A sinking feeling entered my gut when I saw the machine. I knew it wouldn’t be long, but I didn’t know it would come down so soon, and so quickly, though, not without its own little fights. Passersby marvelled at the skill of the driver, who picked out peices of metal and separated them as the building came down.
An unassuming little gas station which hasn’t sold gas for what could be ten years, was up until last year a functioning repair shop. High rent forced the auto business out, and a “For Sale” sign went up. I called, out of curiousity, and because it would have made a great design studio. A price of 350k made me think twice. Soon after, a “For Lease” sign appeared with a 617 area code. Some Boston developer, one can assume.
By March the new steel structure was up. It took until August for businesses to move in. The new cinder block box has no charm or architectural details, and its parking lot in front is out of character with the rest of Hope Street, aside from the gas stations. A charming structure came down for a bland box, and sure, the retailers there are doing well now, and the repair shop might have been harder to subdivide, but must everything new we build be so bland? Utilitarian is one thing, but ugly is quite another, especially in the quaintly-coined Hope Village.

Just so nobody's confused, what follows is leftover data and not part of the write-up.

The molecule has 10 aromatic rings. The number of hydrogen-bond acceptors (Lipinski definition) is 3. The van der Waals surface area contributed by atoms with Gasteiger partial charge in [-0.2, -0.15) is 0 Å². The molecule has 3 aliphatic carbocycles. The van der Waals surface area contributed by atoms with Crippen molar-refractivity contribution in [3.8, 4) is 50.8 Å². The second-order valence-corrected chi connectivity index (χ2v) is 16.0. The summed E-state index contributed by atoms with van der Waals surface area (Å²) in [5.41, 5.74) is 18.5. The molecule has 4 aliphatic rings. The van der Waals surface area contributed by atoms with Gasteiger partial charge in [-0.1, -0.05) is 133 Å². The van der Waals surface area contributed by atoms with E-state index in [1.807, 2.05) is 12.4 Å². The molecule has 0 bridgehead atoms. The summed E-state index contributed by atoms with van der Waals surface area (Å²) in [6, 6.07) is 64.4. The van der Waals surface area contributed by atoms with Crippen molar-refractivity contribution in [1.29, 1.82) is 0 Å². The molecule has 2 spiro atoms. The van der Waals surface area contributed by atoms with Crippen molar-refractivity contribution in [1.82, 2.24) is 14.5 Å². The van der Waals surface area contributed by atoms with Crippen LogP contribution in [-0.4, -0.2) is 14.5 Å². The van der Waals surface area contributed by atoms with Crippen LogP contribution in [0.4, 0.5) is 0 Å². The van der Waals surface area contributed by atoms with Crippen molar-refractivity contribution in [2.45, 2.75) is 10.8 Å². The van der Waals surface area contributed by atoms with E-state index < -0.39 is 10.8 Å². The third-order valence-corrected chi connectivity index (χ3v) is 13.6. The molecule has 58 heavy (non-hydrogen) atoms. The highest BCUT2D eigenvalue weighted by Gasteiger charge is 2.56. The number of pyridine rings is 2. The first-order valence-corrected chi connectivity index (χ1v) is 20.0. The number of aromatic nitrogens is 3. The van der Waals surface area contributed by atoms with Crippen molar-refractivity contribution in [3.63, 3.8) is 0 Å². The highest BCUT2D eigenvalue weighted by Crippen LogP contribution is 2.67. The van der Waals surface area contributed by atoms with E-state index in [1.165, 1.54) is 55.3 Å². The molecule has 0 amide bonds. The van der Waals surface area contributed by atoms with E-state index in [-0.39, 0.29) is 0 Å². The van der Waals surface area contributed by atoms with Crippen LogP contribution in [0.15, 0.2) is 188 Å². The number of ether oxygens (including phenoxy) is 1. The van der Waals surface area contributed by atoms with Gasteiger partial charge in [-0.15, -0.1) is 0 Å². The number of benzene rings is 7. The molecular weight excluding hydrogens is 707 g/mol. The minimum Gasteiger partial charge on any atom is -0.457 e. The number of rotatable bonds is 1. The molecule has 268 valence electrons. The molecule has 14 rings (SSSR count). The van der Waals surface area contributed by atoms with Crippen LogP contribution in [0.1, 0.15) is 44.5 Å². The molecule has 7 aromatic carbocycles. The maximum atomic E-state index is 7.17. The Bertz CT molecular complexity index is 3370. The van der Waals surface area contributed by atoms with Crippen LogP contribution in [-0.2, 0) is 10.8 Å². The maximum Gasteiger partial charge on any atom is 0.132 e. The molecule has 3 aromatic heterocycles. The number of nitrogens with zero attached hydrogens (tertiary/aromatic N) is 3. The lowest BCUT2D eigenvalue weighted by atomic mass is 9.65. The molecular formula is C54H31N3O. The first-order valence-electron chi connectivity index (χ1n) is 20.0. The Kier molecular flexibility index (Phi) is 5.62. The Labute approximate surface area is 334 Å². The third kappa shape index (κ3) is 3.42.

No specific history to this building yet.
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